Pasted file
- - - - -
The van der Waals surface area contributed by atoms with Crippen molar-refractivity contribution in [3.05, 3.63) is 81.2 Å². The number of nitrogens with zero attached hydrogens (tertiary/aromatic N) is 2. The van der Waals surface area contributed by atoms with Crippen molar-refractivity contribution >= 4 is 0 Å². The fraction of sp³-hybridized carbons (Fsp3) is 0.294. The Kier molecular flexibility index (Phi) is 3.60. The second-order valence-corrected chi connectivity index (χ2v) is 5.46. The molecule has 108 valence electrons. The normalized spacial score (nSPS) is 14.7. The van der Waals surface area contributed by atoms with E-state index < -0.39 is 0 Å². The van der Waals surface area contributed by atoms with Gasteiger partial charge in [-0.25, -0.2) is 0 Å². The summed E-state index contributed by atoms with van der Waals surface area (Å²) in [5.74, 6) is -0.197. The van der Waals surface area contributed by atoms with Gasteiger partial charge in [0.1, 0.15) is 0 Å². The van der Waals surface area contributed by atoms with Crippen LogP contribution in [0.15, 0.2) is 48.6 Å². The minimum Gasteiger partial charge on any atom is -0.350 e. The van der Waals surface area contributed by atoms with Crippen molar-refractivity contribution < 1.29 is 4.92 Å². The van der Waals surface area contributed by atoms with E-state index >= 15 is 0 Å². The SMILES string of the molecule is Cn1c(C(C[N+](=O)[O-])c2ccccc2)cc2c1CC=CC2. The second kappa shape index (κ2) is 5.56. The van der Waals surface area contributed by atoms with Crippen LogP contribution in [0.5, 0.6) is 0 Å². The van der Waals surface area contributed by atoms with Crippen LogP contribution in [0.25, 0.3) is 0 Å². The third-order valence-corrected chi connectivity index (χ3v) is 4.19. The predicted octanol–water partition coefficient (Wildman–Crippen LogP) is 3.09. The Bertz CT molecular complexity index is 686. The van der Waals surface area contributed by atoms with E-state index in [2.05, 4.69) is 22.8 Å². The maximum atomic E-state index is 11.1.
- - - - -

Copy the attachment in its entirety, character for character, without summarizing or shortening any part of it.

The van der Waals surface area contributed by atoms with Crippen molar-refractivity contribution in [3.05, 3.63) is 81.2 Å². The number of nitrogens with zero attached hydrogens (tertiary/aromatic N) is 2. The van der Waals surface area contributed by atoms with Crippen molar-refractivity contribution >= 4 is 0 Å². The fraction of sp³-hybridized carbons (Fsp3) is 0.294. The Kier molecular flexibility index (Phi) is 3.60. The second-order valence-corrected chi connectivity index (χ2v) is 5.46. The molecule has 108 valence electrons. The normalized spacial score (nSPS) is 14.7. The van der Waals surface area contributed by atoms with E-state index < -0.39 is 0 Å². The van der Waals surface area contributed by atoms with Gasteiger partial charge in [-0.25, -0.2) is 0 Å². The summed E-state index contributed by atoms with van der Waals surface area (Å²) in [5.74, 6) is -0.197. The van der Waals surface area contributed by atoms with Gasteiger partial charge in [0.1, 0.15) is 0 Å². The van der Waals surface area contributed by atoms with Crippen LogP contribution in [0.15, 0.2) is 48.6 Å². The minimum Gasteiger partial charge on any atom is -0.350 e. The van der Waals surface area contributed by atoms with Crippen molar-refractivity contribution < 1.29 is 4.92 Å². The van der Waals surface area contributed by atoms with E-state index >= 15 is 0 Å². The SMILES string of the molecule is Cn1c(C(C[N+](=O)[O-])c2ccccc2)cc2c1CC=CC2. The second kappa shape index (κ2) is 5.56. The van der Waals surface area contributed by atoms with Crippen LogP contribution in [0.5, 0.6) is 0 Å². The van der Waals surface area contributed by atoms with Crippen LogP contribution in [0.25, 0.3) is 0 Å². The third-order valence-corrected chi connectivity index (χ3v) is 4.19. The predicted octanol–water partition coefficient (Wildman–Crippen LogP) is 3.09. The Bertz CT molecular complexity index is 686. The van der Waals surface area contributed by atoms with E-state index in [2.05, 4.69) is 22.8 Å². The maximum atomic E-state index is 11.1.